the thin yards between cracked slabs

of pavement. Cucumber kidneys hang

from the fences, a plastic Blessed Mother

spreads her arms over a purple eggplant heart.

(Originally appeared in the chapbook, Panning the Sky, 2003)

Copyright 2006 Garrett Brown

10 October 2006

Featured Poet: Andrew Lundwall

Andrew Lundwall is the managing editor of the electronic literary journal melancholia's tremulous dreadlocks. He currently lives in his home state of Wisconsin after residing for three years in the Washington D.C. metropolitan region. Recent work can be found in Ocho, Otoliths and PFS Post .

erasure of phil ochs’ song chords of fame

I found him by the stage last night
He was breathing his last breath
A bottle of wine and a cigarette
Was all that he had left
"I can see you make the music
'Cause you carry a guitar
God help the troubadour
Who tries to be a star"
        So play the chords of love, my friend
        Play the chords of pain
        If you want to keep your song,
        Don't, don't, don't, don't play the chords of fame
I seen my share of hustlers
As they try to take the world
When they find their melody
They're surrounded by the girls
But it all fade s so quickly
Like a sunny summer day
Reporters ask you questions
They write down what you say
        So play the chords of love, my friend
        Play the chords of pain
        If you want to keep your song,
        Don't, don't, don't, don't play the chords of fame
They'll rob you of your innocence
They will put you up for sale
The more that you will find success
The more that you will fail

the dyslexic ballet

the soul rumbles

under its nonsensical sheets

to go or not to to stay as scarred

and skinny fright legs burst its sockets

tangled in alchemical masturbation

to make the other thing spiritual flow

to make another massachusetts left of the dial

necking in an abandoned cadillac

like spider-veined comets

as sacred mushrooms of wanting

spray static tonight sucking

signal curtains for the dyslexic ballet

screwed-in kiss

what machine
with screwed-in kiss 
that vulgarity’s torch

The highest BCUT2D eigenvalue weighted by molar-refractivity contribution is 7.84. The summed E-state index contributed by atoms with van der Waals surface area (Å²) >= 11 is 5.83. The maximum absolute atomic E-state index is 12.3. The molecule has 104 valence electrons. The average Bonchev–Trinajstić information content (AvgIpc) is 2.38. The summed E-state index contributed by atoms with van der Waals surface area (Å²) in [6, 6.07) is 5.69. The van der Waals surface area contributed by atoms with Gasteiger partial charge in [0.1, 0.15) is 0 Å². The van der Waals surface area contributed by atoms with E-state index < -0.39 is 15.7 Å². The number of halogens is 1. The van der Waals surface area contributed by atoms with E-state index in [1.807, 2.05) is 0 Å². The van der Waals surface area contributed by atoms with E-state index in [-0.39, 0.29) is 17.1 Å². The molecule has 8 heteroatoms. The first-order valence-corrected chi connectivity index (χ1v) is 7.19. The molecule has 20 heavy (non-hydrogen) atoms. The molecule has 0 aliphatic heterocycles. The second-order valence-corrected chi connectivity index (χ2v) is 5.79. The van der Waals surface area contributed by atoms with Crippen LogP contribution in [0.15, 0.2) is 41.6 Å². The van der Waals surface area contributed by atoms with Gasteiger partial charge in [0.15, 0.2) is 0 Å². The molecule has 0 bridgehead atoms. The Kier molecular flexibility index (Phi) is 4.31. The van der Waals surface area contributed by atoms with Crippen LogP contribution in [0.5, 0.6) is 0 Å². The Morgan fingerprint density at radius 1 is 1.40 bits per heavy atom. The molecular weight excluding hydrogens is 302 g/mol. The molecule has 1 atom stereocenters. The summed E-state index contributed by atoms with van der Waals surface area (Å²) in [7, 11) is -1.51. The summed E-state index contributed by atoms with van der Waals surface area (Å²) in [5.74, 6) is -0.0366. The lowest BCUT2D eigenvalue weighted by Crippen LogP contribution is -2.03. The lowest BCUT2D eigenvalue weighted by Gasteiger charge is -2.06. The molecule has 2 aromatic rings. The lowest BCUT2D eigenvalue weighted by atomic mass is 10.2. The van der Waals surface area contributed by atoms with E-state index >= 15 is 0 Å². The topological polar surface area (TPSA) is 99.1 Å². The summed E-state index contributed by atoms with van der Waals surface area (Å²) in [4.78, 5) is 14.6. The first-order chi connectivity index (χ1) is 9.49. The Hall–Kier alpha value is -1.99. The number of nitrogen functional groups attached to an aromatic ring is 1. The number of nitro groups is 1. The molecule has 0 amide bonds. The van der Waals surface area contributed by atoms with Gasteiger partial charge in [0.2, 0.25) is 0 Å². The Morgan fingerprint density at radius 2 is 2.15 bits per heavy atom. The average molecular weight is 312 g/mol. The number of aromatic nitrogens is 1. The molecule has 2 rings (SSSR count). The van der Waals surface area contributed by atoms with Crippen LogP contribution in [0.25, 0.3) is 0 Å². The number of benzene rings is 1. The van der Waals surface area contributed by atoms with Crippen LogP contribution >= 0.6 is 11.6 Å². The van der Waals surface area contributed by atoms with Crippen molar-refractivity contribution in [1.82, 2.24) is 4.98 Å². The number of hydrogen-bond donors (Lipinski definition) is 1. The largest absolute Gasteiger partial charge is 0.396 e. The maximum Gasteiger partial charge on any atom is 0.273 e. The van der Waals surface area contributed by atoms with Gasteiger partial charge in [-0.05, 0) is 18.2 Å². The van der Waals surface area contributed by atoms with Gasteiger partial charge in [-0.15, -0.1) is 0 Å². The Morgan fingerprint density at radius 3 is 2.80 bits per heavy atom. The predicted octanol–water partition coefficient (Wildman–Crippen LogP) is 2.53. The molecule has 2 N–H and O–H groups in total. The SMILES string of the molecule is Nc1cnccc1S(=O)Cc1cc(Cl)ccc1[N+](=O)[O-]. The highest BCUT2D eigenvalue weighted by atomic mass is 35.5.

should raise a hand 
of all the static 
to you i could bring 
my caravan

erasure of merle haggard’s song the bottle let me down
Tonight the bottle let me down,

And left your memory come around;

The one true friend I thought I'd found,

Tonight the bottle let me down.

Each night I leave the bar room when it's over,

Not feeling any pain at closing time;

But tonight your memory found me much too sober,

I couldn't drink enough to keep you off my mind.

Tonight the bottle let me down,

And left your memory come around;

The one true friend I thought I'd found,

Tonight the bottle let me down.

--- Instrumental ---

I've always had a bottle I could turn to,

And lately I've been turnin' every day;

But the wine don't take effect the way it used to,

And I'm hurtin' in an old familiar ways.

Tonight the bottle let me down,

And left your memory come around;

The one true friend I thought I'd found,

Tonight the bottle let me down.

Tonight the bottle let me down...
I been around, I've had my share
And I really can't complain
But I wonder who I left behind
The other side of fame

(Raspberry beret)
Tell me
Where have all the raspberry women gone? (And if it was warm she)
(Wouldn't wear much more)
(Raspberry beret)

I thin

Copyright 2006 Andrew Lundwall

04 August 2006

Featured Poet: Brandi Homan

Brandi Homan is editor-in-chief of Switchback Books. Her chapbook, Two Kinds of Arson, is forthcoming from dancing girl press in January 2007. Brandi's work has appeared in, or is forthcoming from, magazines like Salt Hill, North American Review, Fugue, CutBank, Natural Bridge, and others. She writes professionally in advertising while working toward her MFA at Columbia College Chicago.

Why I'll Never Play the Cello

It’s not because I have small fingers,
pointy elbows. Or because I like to let my nails

grow long, cacophonous. I’m simply not meant
for the litany of your spruce chrysalid. Too vast,
you carmine cask, perilous barrel. If skimmed
right, I might splinter, fission into diatonic
atoms, loose chords. The circumference
of my arms too distant to be halved

by the likes of you, a secant slicing
my very circle, a knife through the body
of a pear. I’ve only played pizzicato, clumsy

with tenor in a Winn-Dixie jug band.
Some fingers defy pinning monarchs
to mounting board. They refuse calluses,
split seams, rip triplets open with a hook.
Maybe, if you were a seesaw, my hips
could bear the bass and treble, the up-

and-down, the cry and sing that ferment
in the bellies of whole notes. Or a motorcycle
between my knees, pure glissando, electric
meow. Zero to eighty in the breadth of a grace note.
Nothing but wind between here and heaven.
No, a cello is different. Burlesque. Merlot
salted with crosses and cadenza,
you’re raw, rubicund. Heady
groans extorted from andante for the price
of vine. Purfling tortured with burgundy,
twisted into our own private adagio cut
from suede cocoons, the unraveling of silkworms.
These ways are easier: motorcycle, seesaw, pizzicato.
I’ve no room for you, cello, in this sarabande
of bleeding fingers. Feet firmly on the ground,
knees vibrato with prayer, and already, my head